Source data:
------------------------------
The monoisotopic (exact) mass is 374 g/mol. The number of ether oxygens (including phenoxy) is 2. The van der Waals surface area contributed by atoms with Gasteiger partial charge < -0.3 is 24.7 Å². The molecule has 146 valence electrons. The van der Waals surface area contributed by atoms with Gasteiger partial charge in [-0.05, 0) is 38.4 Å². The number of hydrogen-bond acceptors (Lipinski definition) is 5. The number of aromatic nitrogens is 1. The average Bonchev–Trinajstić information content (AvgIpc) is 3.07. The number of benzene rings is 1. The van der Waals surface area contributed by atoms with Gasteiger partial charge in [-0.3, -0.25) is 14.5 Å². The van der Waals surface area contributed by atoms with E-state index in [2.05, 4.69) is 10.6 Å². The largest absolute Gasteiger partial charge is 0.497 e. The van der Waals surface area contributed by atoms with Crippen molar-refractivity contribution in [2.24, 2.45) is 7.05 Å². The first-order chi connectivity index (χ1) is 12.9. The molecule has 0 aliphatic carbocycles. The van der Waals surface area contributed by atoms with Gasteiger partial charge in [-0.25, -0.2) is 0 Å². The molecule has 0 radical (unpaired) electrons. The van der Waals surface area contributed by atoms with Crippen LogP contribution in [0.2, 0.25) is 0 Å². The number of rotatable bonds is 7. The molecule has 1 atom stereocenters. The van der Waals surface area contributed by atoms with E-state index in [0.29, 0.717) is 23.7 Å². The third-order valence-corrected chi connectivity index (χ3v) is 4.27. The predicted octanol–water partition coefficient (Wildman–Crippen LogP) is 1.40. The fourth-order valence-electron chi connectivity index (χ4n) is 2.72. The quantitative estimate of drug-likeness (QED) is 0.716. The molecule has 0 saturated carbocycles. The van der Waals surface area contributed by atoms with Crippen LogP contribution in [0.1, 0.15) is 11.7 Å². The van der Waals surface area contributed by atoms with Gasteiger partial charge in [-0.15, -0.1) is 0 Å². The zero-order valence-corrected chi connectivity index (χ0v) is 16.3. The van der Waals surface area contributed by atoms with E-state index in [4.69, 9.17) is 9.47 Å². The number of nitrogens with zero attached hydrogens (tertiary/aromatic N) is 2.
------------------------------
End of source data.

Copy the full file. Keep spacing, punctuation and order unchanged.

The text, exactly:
The monoisotopic (exact) mass is 374 g/mol. The number of ether oxygens (including phenoxy) is 2. The van der Waals surface area contributed by atoms with Gasteiger partial charge < -0.3 is 24.7 Å². The molecule has 146 valence electrons. The van der Waals surface area contributed by atoms with Gasteiger partial charge in [-0.05, 0) is 38.4 Å². The number of hydrogen-bond acceptors (Lipinski definition) is 5. The number of aromatic nitrogens is 1. The average Bonchev–Trinajstić information content (AvgIpc) is 3.07. The number of benzene rings is 1. The van der Waals surface area contributed by atoms with Gasteiger partial charge in [-0.3, -0.25) is 14.5 Å². The van der Waals surface area contributed by atoms with E-state index in [2.05, 4.69) is 10.6 Å². The largest absolute Gasteiger partial charge is 0.497 e. The van der Waals surface area contributed by atoms with Crippen molar-refractivity contribution in [2.24, 2.45) is 7.05 Å². The first-order chi connectivity index (χ1) is 12.9. The molecule has 0 aliphatic carbocycles. The van der Waals surface area contributed by atoms with Gasteiger partial charge in [-0.25, -0.2) is 0 Å². The molecule has 0 radical (unpaired) electrons. The van der Waals surface area contributed by atoms with Crippen LogP contribution in [0.2, 0.25) is 0 Å². The number of rotatable bonds is 7. The molecule has 1 atom stereocenters. The van der Waals surface area contributed by atoms with E-state index in [0.29, 0.717) is 23.7 Å². The third-order valence-corrected chi connectivity index (χ3v) is 4.27. The predicted octanol–water partition coefficient (Wildman–Crippen LogP) is 1.40. The fourth-order valence-electron chi connectivity index (χ4n) is 2.72. The quantitative estimate of drug-likeness (QED) is 0.716. The molecule has 0 saturated carbocycles. The van der Waals surface area contributed by atoms with Crippen LogP contribution in [0.1, 0.15) is 11.7 Å². The van der Waals surface area contributed by atoms with Gasteiger partial charge in [-0.15, -0.1) is 0 Å². The zero-order valence-corrected chi connectivity index (χ0v) is 16.3. The van der Waals surface area contributed by atoms with E-state index in [4.69, 9.17) is 9.47 Å². The number of nitrogens with zero attached hydrogens (tertiary/aromatic N) is 2.